Vegetable spiralizer fun!

Continuing with my little series of kitchen gadgets – I thought I would show you my vegetable spiralizer.

I am quite new to this particular gadget, so I’m sure there’s an awful lot still to discover. However I am having fun with the bits I have played with so far, especially courgettes. My dear neighbour grows courgettes and I suspect is trying for the ‘who can produce more courgettes than all the neighbours combined’ prize again this year! It was so kind to be given so much produce and I want to be prepared this year as he gleefully shows me some amazingly strong looking little seedlings!

I am trying, as part of my healthy living/slimming campaign, to keep carbs under control and making courgette spaghetti or spirals certainly does that. The main key to it all I suggest is not overcooking the courgette. The instructions I read on a recipe suggested 30 seconds and it sounds ridiculous but if the spirals are put into already boiling water that is bubbling away – then yes 30 seconds can be enough – make it two minutes and they are soggy and ‘orrible!

There are many vegetable spiralizers on the market and I spotted this one in Good Food magazine so decided to give it a try. It’s a bit cumbersome but works pretty well. You ‘stick’ it to the worktop with its suction cup feet, choose which of three blades you want and then feed in the courgettes. It comes with pretty good instructions.

There are many different fruit and vegetables you can experiment with. I think on balance my favourites are butternut squash “noodles”. You can use fruit, like apples and firm pears, root veg such as carrot and potato (ordinary and sweet) and parsnips. Finally you could try veg such as squash, peppers and even cabbage.

There are some recipe books out there too – but I just lightly boil the veg and, in this case, added a savoury mince made with homemade stock, baked beans and lean mince. But any pasta type sauces work well whether tomato based or creamy. My next experiment I think might be apples and pears with some nice Greek yoghurt!

 

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Divide and rule!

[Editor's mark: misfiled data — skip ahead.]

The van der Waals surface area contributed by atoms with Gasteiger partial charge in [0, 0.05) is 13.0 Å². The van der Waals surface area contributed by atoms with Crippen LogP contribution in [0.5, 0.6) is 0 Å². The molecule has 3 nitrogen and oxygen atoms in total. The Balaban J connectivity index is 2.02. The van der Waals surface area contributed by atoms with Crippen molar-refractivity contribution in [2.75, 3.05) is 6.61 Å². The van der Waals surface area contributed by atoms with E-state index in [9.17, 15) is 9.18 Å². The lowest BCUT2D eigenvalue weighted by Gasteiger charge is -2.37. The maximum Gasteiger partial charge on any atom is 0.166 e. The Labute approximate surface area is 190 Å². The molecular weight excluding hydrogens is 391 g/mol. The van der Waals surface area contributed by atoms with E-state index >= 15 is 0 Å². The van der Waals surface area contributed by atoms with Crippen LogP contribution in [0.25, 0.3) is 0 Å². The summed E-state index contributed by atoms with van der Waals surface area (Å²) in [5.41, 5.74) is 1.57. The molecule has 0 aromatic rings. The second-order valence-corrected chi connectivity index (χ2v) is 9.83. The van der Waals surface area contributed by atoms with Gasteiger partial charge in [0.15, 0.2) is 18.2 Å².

David Perry demonstrates how to divide a clump of Miscanthus.

This week, I’m handing over to my partner in crime writing, Julia, to tell us about her latest trip to RHS garden Rosemoor where she received some seasonal advice.

It is such a treat to visit Rosemoor on a regular basis, as I am doing this year attending a series of talks, and to see the garden evolving with the seasons. Last week, I went on a garden talk entitled ‘What now? Spring’

The course notes said: ‘Let the RHS experts help you through the gardening year providing a whistle-stop tour of techniques, tips, tricks and advice on seasonal tasks so that you know what you could be doing when. Spring topics covered – dividing and planting herbaceous perennials, spring shrub pruning, cutting back of ornamental grasses, plus other topics of seasonal interest.’

This was exactly what I needed as I am never entirely sure what I should be doing when especially when it comes to pruning. Somehow, I had it firmly in my brain that I had to cut everything back in the Autumn… and was then surprised how many plants I manage to kill off every year! There really is no excuse for such ignorance as there are tutorials online and thousands of excellent gardening books but, somehow, it is always better to be shown how to do something first hand.

Our tutor at Rosemoor was Garden Manager, David Perry. Pruning is always a thorny topic, but within the first minute, David had explained two pruning terms that I had followed but did not know why – prune back to two buds and cut on an angle. Why two buds? If the top one gets frosted and dies, you still have the second one. Why cut on an angle? To provide a difficult surface for water, dust or parasites to settle on. Obvious, really!

The ‘bare bones’ at Rosemoor, beautiful in their own right.

Shrubs grown for their colourful stems or foliage, such as dogwood, need to be cut down in the spring to encourage new growth, known as coppicing. No wonder they hadn’t done well for me before, as I had chopped them off in November! He also demonstrated how to prune shrubs and roses into a ‘goblet’ shape, cutting out shoots that cross over, or were growing inward, to allow free airflow and a general rather lovely shape.

Buying plants can be expensive, so it is really useful be able to identify ones that can be divided to create more. All clump-forming herbaceous perennials, including ornamental grasses, can be divided and, when done regularly, helps ensure healthy plants that will continue to perform year after year. While perennials can be divided at almost any time if they are kept well-watered afterwards, David said it is best to do it when the plants aren’t in active growth. He demonstrated how to divide a substantial clump of Miscanthus using two garden forks back-to-back as levers to loosen and break the root mass into two sections. He made it look easy!